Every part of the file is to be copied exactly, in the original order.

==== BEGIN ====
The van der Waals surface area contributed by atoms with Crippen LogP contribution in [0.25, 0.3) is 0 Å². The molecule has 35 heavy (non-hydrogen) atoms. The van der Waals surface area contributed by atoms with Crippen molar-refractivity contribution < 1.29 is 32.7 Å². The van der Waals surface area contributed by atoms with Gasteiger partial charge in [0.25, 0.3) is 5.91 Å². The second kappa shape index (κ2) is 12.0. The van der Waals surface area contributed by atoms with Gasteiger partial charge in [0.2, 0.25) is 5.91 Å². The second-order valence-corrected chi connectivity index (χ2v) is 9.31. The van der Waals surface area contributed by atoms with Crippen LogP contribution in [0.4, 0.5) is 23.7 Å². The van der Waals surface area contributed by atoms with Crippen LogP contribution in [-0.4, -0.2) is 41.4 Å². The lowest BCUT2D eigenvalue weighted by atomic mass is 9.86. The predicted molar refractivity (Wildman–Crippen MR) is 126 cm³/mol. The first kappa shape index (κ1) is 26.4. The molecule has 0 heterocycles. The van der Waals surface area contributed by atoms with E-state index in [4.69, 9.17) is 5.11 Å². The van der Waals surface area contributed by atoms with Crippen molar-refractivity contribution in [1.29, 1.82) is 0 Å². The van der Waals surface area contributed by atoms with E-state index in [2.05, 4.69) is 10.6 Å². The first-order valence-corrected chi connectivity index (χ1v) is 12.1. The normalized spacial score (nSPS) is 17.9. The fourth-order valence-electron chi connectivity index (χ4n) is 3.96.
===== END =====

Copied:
The van der Waals surface area contributed by atoms with Crippen LogP contribution in [0.25, 0.3) is 0 Å². The molecule has 35 heavy (non-hydrogen) atoms. The van der Waals surface area contributed by atoms with Crippen molar-refractivity contribution < 1.29 is 32.7 Å². The van der Waals surface area contributed by atoms with Gasteiger partial charge in [0.25, 0.3) is 5.91 Å². The second kappa shape index (κ2) is 12.0. The van der Waals surface area contributed by atoms with Gasteiger partial charge in [0.2, 0.25) is 5.91 Å². The second-order valence-corrected chi connectivity index (χ2v) is 9.31. The van der Waals surface area contributed by atoms with Crippen LogP contribution in [0.4, 0.5) is 23.7 Å². The van der Waals surface area contributed by atoms with Crippen LogP contribution in [-0.4, -0.2) is 41.4 Å². The lowest BCUT2D eigenvalue weighted by atomic mass is 9.86. The predicted molar refractivity (Wildman–Crippen MR) is 126 cm³/mol. The first kappa shape index (κ1) is 26.4. The molecule has 0 heterocycles. The van der Waals surface area contributed by atoms with E-state index in [4.69, 9.17) is 5.11 Å². The van der Waals surface area contributed by atoms with Crippen molar-refractivity contribution in [1.29, 1.82) is 0 Å². The van der Waals surface area contributed by atoms with E-state index in [2.05, 4.69) is 10.6 Å². The first-order valence-corrected chi connectivity index (χ1v) is 12.1. The normalized spacial score (nSPS) is 17.9. The fourth-order valence-electron chi connectivity index (χ4n) is 3.96.